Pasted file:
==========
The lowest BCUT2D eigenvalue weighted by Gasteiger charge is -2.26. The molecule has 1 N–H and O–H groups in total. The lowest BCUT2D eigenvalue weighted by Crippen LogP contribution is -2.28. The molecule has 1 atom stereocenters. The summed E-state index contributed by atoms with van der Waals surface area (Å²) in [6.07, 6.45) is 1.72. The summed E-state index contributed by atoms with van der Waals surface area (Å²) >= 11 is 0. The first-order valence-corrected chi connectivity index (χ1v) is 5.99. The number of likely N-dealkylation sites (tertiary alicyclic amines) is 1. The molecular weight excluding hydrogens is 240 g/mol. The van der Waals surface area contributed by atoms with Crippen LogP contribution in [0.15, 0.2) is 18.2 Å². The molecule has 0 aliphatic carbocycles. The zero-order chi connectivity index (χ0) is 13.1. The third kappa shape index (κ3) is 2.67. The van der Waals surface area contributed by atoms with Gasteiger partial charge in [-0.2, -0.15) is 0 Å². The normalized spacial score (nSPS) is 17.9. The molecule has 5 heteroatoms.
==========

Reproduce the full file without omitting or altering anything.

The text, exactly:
The lowest BCUT2D eigenvalue weighted by Gasteiger charge is -2.26. The molecule has 1 N–H and O–H groups in total. The lowest BCUT2D eigenvalue weighted by Crippen LogP contribution is -2.28. The molecule has 1 atom stereocenters. The summed E-state index contributed by atoms with van der Waals surface area (Å²) in [6.07, 6.45) is 1.72. The summed E-state index contributed by atoms with van der Waals surface area (Å²) >= 11 is 0. The first-order valence-corrected chi connectivity index (χ1v) is 5.99. The number of likely N-dealkylation sites (tertiary alicyclic amines) is 1. The molecular weight excluding hydrogens is 240 g/mol. The van der Waals surface area contributed by atoms with Crippen LogP contribution in [0.15, 0.2) is 18.2 Å². The molecule has 0 aliphatic carbocycles. The zero-order chi connectivity index (χ0) is 13.1. The third kappa shape index (κ3) is 2.67. The van der Waals surface area contributed by atoms with Gasteiger partial charge in [-0.2, -0.15) is 0 Å². The normalized spacial score (nSPS) is 17.9. The molecule has 5 heteroatoms.